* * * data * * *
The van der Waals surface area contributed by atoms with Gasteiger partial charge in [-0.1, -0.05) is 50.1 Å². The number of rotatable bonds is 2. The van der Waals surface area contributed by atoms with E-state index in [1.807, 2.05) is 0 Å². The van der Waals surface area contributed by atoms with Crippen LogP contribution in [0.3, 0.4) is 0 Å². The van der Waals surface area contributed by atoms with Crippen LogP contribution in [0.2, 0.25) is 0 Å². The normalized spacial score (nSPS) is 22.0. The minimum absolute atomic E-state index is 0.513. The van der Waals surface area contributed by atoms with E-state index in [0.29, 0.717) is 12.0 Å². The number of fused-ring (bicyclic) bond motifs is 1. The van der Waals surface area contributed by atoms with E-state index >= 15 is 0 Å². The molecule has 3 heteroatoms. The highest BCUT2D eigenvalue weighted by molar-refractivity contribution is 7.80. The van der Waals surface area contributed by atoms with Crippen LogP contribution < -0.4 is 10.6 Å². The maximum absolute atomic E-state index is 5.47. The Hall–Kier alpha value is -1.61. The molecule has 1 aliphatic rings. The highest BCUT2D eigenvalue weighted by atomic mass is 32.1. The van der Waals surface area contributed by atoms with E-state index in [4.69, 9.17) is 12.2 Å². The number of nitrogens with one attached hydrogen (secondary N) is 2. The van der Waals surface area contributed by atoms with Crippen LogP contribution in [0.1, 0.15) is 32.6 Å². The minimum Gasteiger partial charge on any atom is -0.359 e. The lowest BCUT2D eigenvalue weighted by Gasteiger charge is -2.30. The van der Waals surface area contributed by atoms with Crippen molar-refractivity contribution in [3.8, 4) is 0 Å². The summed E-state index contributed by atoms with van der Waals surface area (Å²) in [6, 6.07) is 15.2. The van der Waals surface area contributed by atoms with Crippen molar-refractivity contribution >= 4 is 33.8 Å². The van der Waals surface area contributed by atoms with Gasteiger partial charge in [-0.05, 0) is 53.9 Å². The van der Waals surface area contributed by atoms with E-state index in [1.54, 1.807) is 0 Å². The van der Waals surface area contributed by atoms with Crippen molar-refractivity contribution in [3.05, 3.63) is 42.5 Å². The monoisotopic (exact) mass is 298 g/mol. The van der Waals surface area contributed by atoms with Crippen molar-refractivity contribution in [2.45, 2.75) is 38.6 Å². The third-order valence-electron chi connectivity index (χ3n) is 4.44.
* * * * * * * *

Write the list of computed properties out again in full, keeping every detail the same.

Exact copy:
The van der Waals surface area contributed by atoms with Gasteiger partial charge in [-0.1, -0.05) is 50.1 Å². The number of rotatable bonds is 2. The van der Waals surface area contributed by atoms with E-state index in [1.807, 2.05) is 0 Å². The van der Waals surface area contributed by atoms with Crippen LogP contribution in [0.3, 0.4) is 0 Å². The van der Waals surface area contributed by atoms with Crippen LogP contribution in [0.2, 0.25) is 0 Å². The normalized spacial score (nSPS) is 22.0. The minimum absolute atomic E-state index is 0.513. The van der Waals surface area contributed by atoms with E-state index in [0.29, 0.717) is 12.0 Å². The number of fused-ring (bicyclic) bond motifs is 1. The van der Waals surface area contributed by atoms with E-state index >= 15 is 0 Å². The molecule has 3 heteroatoms. The highest BCUT2D eigenvalue weighted by molar-refractivity contribution is 7.80. The van der Waals surface area contributed by atoms with Crippen LogP contribution < -0.4 is 10.6 Å². The maximum absolute atomic E-state index is 5.47. The Hall–Kier alpha value is -1.61. The molecule has 1 aliphatic rings. The highest BCUT2D eigenvalue weighted by atomic mass is 32.1. The van der Waals surface area contributed by atoms with E-state index in [4.69, 9.17) is 12.2 Å². The number of nitrogens with one attached hydrogen (secondary N) is 2. The van der Waals surface area contributed by atoms with Crippen LogP contribution in [0.1, 0.15) is 32.6 Å². The minimum Gasteiger partial charge on any atom is -0.359 e. The lowest BCUT2D eigenvalue weighted by Gasteiger charge is -2.30. The van der Waals surface area contributed by atoms with Crippen molar-refractivity contribution in [3.8, 4) is 0 Å². The summed E-state index contributed by atoms with van der Waals surface area (Å²) in [6, 6.07) is 15.2. The van der Waals surface area contributed by atoms with Crippen molar-refractivity contribution >= 4 is 33.8 Å². The van der Waals surface area contributed by atoms with Gasteiger partial charge in [-0.05, 0) is 53.9 Å². The van der Waals surface area contributed by atoms with E-state index in [1.54, 1.807) is 0 Å². The van der Waals surface area contributed by atoms with Crippen molar-refractivity contribution in [3.05, 3.63) is 42.5 Å². The monoisotopic (exact) mass is 298 g/mol. The van der Waals surface area contributed by atoms with Crippen molar-refractivity contribution in [2.45, 2.75) is 38.6 Å². The third-order valence-electron chi connectivity index (χ3n) is 4.44.